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« Classic Albums Live—Ten Years Strong »

Classic Albums Live started ten years ago as a collection of Toronto’s best session musicians putting together a recreation of classic rock records of distinction. Their promise was a ‘note for note, cut for cut’ delivery of whatever album they were playing that night, but in reality, you got so much more: after the featured LP had ended and the band took a well-derserved intermission break, you often got another full hour of hits from the band they were paying tribute to.

For me, my love of this organisation started at the Phoenix Club, another Toronto landmark that is a part of my family history. Like the iconic El Mocambo once had a German swing hall where my parents met on a blind date in the 1950s,  the Phoenix was the former home of the Club-Harmonie, a German cultural centre where I spent many happy hours as a child at concerts, parties, and dances. Resurrected as a nightclub with live events, it was the perfect location for Crag Martin’s CAL series of concerts, a decent-sized venue with an upstairs viewing balcony and enough space to watch or dance along.  I have fond memories of seeing Who’s Next, Dark Side of the Moon, Harvest, The Wall, Crime of the Century, Rubber Soul, among many shows caught there. My two favourites were both Pink Floyd shows, one because Dark Side of the Moon was accompanied by a television playing The Wizard of Oz on each side of the stage, and The Wall because of the chorus of children singing along to Another Brick in the Wall, Part 2. Brilliant theatrics all around.


Photo by Anne-Marie Klein : The left side of the stage at Roy Thompson Hall for CAL’s performance of Sgt. Pepper


In the past year, I’ve had the pleasure of seeing A Night at the Opera at the iconic and acoustically perfect Massey Hall, and just two weeks ago, had the utter joy of seeing Sgt. Pepper’s Lonely Hearts Club Band performed at Roy Thompson Hall, which is home to the Toronto Symphony. What you realise after just seeing one of the shows is that the ‘note for note, cut for cut’ tag line is not so easily done outside the studio, and that an instrument or musician is often on the stage for just a few seconds to add that extra sound before (s)he disappears again. You also appreciate the majesty of a singer’s voice, as was the case with Freddie Mercury, by seeing how many substitutes it takes to fully deliver his incredible range. For Sgt. Pepper, it took an ensemble of 16 musicians from the first song to the last, and a vast array of guitars, woodwinds, a harp, a sitar, and a few different keyboard and percussion set-ups. My favourite number, and the one I was most looking forward to, was Mr. Kite, and the circus tempo and chaotic whirlwind of sounds did not disappoint. The second half of the show was mostly lifted from Magical Mystery Tour, which was a brilliant choice for encore numbers.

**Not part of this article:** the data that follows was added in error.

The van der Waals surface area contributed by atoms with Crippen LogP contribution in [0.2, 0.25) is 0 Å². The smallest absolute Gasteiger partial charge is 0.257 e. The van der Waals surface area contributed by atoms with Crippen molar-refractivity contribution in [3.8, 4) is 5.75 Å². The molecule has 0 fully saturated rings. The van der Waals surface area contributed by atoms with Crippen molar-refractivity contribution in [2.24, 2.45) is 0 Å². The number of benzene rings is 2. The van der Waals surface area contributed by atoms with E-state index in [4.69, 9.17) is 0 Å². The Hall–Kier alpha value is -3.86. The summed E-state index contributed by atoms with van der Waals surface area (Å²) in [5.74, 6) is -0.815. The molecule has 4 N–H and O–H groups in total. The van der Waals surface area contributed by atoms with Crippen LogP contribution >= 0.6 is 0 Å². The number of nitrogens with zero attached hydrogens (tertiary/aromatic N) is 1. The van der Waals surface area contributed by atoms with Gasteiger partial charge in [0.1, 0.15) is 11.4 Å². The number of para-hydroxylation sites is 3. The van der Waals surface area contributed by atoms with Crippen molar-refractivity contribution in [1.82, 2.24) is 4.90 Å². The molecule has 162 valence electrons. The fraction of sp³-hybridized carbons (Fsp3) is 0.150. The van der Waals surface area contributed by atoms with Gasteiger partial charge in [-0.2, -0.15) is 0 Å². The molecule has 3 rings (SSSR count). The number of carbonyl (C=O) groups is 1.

Photo by Anne-Marie Klein : The right side of the stage at Roy Thompson Hall for CAL’s performance of Sgt. Pepper

If you take a look at CAL’s website, you will see that they have now expanded to cities across North America, delivering their shows to a wider audience than those of us who regularly saw them at the Phoenix in the early 2000s. The selection of LPs has grown from those early days as well, and the venues are now bigger. As they mark their tenth anniversary, I am happy for two things— live music still has a place in Toronto, and there is still a great hunger for hearing those brilliant snapshots from the musical past, note for note, cut for cut.

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